I transfered all my children's vhs cassetes to the HDD of my pioneer dvr-lx60.
after finishing i noticed that the video adjust was "DTV/LDP" and not VCR.
Is it mean that i lost quality?
2. Is there a way to backup the HDD to other HDD?
3. What is the format that the dvr keep the vide files on the HDD?
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1. It doesn't mean you lost quality: the difference between these settings is so subtle it isn't noticeable when copying VHS. I have found the DTV/LDP setting gives slightly better results than the VCR setting, if anything.
2. There is no way to back the HDD up to another HDD, it uses a proprietary unix formatting structure that cannot be read or used by computers. With a great deal of effort, you could clone the entire drive for use as a backup inside the recorder, but theres very little point in this. Most video recordings are not permanently left on the machine, and it will not accept the cloned hard drive without the use of very hard to find Pioneer service tools (service remote and service DVD disc). The least expensive way to back up the hard drive is to use a bunch of DVD-R blanks that you format in the Pioneer as VR mode before recording. Copy the titles on the hard drive to these special discs using high speed copy mode. These backups cannot be played on anything but the LX60, but the advantage is the videos can be high speed copied back onto the hard drive at any time where they become "live" and editable again. You could also use DVD-RAM discs for this but they are much more expensive. Note even if the HDD has no videos at all on it, there is no way to replace the HDD in any Pioneer recorder if you don't have the Pioneer service remote and service disc. If you were thinking of expanding capacity, 500GB is the practical limit. The recorder keeps track of the hard drive status in its PRAM chip: if you disconnect the original hard drive it will know immediately. New hard drives have to be "mated" to the recorder using the service tools, because no code is saved on the hard drive: you can't "trick" the recorder by cloning.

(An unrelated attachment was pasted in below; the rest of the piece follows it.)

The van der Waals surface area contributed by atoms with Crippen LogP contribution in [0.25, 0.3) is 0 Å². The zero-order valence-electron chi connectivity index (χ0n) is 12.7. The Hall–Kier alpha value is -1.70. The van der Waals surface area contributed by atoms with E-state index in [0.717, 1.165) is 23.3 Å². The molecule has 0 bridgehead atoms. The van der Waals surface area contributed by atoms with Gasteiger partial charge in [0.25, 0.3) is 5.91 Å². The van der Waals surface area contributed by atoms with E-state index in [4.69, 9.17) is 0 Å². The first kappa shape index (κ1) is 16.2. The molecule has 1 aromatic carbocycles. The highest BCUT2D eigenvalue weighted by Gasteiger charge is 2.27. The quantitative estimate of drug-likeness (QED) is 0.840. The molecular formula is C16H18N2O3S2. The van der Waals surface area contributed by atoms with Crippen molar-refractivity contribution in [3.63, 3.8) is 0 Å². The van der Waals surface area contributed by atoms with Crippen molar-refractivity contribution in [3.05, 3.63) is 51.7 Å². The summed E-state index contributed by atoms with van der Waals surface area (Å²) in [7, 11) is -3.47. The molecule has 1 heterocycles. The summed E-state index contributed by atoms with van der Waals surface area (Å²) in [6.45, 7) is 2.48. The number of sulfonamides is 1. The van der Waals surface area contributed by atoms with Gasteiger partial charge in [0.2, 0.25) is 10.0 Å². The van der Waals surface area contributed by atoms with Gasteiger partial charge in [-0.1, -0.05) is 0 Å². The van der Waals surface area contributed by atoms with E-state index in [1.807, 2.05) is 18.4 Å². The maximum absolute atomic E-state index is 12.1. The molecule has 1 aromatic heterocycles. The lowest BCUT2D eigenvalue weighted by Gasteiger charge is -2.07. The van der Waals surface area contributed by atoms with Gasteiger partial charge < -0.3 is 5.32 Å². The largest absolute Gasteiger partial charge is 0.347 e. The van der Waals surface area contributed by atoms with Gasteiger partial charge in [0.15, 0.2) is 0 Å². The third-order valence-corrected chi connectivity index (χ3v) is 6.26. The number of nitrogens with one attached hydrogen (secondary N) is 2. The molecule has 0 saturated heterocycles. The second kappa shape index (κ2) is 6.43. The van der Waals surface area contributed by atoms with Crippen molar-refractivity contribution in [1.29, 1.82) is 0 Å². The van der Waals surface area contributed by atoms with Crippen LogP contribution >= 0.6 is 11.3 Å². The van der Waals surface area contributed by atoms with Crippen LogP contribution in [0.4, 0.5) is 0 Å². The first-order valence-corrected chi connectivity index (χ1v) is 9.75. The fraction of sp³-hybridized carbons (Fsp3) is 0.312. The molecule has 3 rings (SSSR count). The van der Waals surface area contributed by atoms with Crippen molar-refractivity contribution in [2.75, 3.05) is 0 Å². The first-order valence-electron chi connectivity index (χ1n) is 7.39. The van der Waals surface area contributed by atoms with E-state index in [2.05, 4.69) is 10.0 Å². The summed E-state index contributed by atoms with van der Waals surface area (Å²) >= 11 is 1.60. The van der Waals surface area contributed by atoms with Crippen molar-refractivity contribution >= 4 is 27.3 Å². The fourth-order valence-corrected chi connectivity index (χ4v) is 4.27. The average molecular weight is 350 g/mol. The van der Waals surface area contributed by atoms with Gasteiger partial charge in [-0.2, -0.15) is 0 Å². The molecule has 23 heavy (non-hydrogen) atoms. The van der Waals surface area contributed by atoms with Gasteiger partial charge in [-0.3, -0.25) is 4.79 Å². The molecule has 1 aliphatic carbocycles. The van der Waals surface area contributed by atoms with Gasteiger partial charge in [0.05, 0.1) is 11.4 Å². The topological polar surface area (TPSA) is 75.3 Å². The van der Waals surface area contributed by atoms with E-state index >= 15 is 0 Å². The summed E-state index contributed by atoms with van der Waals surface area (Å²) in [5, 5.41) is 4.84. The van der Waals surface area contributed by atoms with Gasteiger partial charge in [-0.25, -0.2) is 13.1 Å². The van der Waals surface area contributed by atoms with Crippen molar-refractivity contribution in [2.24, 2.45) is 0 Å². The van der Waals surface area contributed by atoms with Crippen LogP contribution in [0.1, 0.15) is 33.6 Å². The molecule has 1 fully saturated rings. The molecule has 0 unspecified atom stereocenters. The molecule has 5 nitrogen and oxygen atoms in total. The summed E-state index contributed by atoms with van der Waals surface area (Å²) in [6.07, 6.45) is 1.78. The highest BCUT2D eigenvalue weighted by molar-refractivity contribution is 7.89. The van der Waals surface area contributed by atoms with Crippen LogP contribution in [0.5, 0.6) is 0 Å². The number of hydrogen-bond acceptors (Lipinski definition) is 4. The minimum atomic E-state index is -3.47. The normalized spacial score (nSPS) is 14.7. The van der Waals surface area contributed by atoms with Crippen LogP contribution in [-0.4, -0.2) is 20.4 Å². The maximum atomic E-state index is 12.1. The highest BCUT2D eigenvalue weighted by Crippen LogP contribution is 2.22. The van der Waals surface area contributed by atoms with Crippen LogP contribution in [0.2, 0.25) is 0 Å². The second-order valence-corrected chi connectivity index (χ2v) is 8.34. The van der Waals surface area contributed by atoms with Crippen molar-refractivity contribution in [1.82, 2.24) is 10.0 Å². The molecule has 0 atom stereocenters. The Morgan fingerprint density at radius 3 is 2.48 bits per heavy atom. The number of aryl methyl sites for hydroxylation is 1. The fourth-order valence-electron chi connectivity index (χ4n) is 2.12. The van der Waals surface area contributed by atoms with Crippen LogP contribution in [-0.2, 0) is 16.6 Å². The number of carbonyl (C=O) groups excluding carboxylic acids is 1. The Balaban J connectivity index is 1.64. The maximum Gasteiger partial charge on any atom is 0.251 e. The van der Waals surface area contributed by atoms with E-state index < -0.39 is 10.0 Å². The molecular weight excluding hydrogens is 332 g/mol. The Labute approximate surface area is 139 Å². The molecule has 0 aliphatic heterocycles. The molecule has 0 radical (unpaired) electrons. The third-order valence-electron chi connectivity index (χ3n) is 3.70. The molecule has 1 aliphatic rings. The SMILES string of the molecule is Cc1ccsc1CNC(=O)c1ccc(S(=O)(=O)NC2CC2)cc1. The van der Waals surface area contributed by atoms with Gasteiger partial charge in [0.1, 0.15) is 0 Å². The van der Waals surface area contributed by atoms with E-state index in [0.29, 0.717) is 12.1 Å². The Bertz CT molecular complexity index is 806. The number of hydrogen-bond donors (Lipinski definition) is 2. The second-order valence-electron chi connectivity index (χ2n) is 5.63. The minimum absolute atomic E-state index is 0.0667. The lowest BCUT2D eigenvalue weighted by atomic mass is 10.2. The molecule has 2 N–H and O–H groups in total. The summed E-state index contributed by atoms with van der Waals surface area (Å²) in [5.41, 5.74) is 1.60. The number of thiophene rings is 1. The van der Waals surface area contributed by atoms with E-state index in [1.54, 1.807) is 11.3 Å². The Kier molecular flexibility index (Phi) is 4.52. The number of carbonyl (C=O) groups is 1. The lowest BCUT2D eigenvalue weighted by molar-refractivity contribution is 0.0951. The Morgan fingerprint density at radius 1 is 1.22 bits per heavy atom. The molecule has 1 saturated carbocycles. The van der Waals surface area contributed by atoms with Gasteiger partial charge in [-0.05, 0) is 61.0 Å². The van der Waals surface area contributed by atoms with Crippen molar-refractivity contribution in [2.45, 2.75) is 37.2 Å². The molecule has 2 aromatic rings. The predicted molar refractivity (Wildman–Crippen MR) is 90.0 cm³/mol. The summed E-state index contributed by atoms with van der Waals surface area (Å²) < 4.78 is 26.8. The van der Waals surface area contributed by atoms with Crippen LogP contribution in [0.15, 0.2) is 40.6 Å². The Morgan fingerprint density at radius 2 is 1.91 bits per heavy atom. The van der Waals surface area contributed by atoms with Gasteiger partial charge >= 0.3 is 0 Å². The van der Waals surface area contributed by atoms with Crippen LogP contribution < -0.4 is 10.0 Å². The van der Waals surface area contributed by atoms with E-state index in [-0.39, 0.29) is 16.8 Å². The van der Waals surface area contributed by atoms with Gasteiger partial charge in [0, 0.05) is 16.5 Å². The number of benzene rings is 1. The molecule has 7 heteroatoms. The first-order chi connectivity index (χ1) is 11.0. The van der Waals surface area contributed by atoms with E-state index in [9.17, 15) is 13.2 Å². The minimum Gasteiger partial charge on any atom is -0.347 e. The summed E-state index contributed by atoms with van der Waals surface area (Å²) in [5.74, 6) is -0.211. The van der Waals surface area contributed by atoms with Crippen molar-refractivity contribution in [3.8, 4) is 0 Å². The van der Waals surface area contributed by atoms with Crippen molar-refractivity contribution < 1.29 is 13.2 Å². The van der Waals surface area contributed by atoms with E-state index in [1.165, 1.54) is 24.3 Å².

3. See above. The videos are recorded on the hard drive in a proprietary file format that is absolutely useless outside the recorder. The videos are recorded as hundreds of very small blocks scattered around the drive using nonsense file names. A very few expert users have manages to piece together a recording from one of these drives using expensive Unix hex editor software, but it takes a very VERY long time to salvage just one recording and its very tedious. Not something to attempt unless the recorder fails and the drive holds the only existing video of your child being born.
Thank you very mach Orsetto